"Ground flaxseeds are incredibly nutritious and versatile, offering a hefty serving of lignans, which are antioxidant powerhouses as well as heart-healthy omega-3 fatty acids," says Hever. Flaxseeds benefit the digestive system, the cardiovascular system, and are potent anti-inflammatories. "They can be sprinkled over vegan yogurt, cereal, oatmeal, or salads, and can be combined with water to create a 'flax egg,' which makes for a cheaper, healthier, disease-fighting option for baking and cooking," she says. (For more kitchen inspiration, check out 10 Tasty Ways to Eat Flaxseeds.)
Kelp Seaweed "Sprinkles"
5 of 11All photos
This nutrient-dense condiment can boost the health profile of any meal with just a few taps of a shaker (you store seaweed sprinkles in a pepper mill or salt shaker). Kelp is a type of seaweed, so the powdered form of it might sound like an odd condiment, but "if you are looking for a plant-based way to enjoy that wonderful salty, savory umami flavor that typically comes from meats, this is your ticket," says Bedwell. Kelp powder contains a wealth of vitamins and minerals; B vitamins, and calcium. "Seaweed sprinkles are a healthy salt alternative, providing iron and the tougher-to-find mineral iodine," says Hever. "Use this as a replacement in soups, stews, or any way you might use salt."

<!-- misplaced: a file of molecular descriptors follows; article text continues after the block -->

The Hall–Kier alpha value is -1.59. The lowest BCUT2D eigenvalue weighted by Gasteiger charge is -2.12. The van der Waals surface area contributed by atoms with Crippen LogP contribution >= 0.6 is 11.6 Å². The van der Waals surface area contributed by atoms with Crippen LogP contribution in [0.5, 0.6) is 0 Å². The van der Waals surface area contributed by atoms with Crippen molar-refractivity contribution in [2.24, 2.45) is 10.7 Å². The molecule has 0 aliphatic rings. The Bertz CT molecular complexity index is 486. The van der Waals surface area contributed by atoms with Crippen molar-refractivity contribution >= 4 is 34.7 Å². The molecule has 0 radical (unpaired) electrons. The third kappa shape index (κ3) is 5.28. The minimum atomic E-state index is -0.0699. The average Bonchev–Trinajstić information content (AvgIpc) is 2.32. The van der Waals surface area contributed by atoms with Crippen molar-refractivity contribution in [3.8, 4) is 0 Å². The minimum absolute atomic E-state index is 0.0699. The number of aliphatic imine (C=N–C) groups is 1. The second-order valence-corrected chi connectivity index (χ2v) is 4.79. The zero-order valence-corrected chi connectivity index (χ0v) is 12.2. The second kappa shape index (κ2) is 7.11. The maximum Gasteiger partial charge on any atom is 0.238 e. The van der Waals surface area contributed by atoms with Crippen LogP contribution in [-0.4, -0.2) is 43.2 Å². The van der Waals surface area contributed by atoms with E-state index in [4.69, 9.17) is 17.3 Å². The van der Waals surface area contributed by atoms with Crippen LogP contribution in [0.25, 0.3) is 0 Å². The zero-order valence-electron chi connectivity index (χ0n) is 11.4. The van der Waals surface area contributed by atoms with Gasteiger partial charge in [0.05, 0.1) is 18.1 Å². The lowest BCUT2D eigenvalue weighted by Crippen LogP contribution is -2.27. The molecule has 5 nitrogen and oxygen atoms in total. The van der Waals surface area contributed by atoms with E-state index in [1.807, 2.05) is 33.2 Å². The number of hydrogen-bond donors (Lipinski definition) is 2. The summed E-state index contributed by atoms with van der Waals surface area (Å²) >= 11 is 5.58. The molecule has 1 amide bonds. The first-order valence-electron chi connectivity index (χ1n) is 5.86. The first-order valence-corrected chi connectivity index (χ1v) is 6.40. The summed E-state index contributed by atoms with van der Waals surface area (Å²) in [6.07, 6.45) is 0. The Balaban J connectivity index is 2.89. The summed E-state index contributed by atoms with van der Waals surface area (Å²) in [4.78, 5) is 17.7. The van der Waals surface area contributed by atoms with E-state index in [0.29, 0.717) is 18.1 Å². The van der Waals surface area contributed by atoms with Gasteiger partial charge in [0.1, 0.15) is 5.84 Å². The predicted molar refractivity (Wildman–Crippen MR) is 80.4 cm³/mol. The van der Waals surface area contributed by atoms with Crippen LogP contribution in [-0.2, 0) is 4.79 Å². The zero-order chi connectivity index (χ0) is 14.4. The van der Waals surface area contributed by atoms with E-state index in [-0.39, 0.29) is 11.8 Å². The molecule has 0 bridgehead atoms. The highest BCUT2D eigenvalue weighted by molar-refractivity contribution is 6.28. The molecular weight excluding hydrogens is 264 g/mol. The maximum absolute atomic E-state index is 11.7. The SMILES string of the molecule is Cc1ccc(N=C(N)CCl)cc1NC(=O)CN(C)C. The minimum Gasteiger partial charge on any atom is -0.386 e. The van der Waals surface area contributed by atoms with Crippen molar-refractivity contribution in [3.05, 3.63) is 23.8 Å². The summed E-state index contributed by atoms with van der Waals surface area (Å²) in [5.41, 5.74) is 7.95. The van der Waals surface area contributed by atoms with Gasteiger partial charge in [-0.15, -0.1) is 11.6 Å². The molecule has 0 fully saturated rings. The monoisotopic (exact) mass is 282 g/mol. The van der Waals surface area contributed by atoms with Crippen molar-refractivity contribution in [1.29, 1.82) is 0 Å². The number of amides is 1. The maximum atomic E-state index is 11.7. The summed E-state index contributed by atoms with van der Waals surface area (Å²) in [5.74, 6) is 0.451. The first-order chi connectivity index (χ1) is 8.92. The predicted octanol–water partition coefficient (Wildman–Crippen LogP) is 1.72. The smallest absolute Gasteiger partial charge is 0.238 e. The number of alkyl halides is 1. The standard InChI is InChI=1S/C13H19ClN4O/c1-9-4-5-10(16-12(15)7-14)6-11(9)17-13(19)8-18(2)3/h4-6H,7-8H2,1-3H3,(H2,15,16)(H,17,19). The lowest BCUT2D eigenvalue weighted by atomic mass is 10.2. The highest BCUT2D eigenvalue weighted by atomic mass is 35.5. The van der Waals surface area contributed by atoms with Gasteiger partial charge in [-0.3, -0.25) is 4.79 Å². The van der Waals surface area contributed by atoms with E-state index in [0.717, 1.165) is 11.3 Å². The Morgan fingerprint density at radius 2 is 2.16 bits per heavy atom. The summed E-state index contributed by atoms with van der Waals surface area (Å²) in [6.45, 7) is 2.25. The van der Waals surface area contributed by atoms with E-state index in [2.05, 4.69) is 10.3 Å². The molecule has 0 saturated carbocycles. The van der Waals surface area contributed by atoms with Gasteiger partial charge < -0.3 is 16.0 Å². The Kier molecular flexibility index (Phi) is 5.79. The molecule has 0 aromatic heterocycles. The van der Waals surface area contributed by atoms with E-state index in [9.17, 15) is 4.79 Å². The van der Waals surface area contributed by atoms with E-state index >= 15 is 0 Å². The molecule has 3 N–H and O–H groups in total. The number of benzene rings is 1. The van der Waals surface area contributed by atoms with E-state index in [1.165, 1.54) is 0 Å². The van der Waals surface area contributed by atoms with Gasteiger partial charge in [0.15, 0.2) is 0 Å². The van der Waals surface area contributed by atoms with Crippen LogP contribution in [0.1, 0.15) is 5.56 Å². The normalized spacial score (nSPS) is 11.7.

6 of 11All photos
They may sound fancy, but these crunchy seeds are as versatile as they are tasty. St. John says that pepitas are a rich source of minerals including magnesium and zinc. The latter is needed for proper immune function and wound healing. "And if you're eating totally plant-based, it's also a nutrient of concern for vegans," she says. Not sure where to start? Try swapping out your typical oatmeal topping with a handful of roasted pepitas.
7 of 11All photos
Your smoothie called. It's hoping you can slip a teaspoon or two of these superstars into your morning or post-workout shake. Whole chia seeds are a great addition to a salad, smoothie, oatmeal, or can even be used to make a healthy pudding. (BTW, these 17 Healthy Chia Seed Pudding Recipes Taste Better Than Dessert.) "They're essentially tasteless, but add a great textural component," says Haym. "Nutritionally, they're an easy-to-add source of protein, healthy fats (omega-3 fatty acids), and antioxidants, all packed into a tiny seed." They're also energy-dense, she adds, but can simultaneously lead to weight loss through a combination of fiber and protein (that form a gel-like substance) that contributes to feelings of fullness and satiety.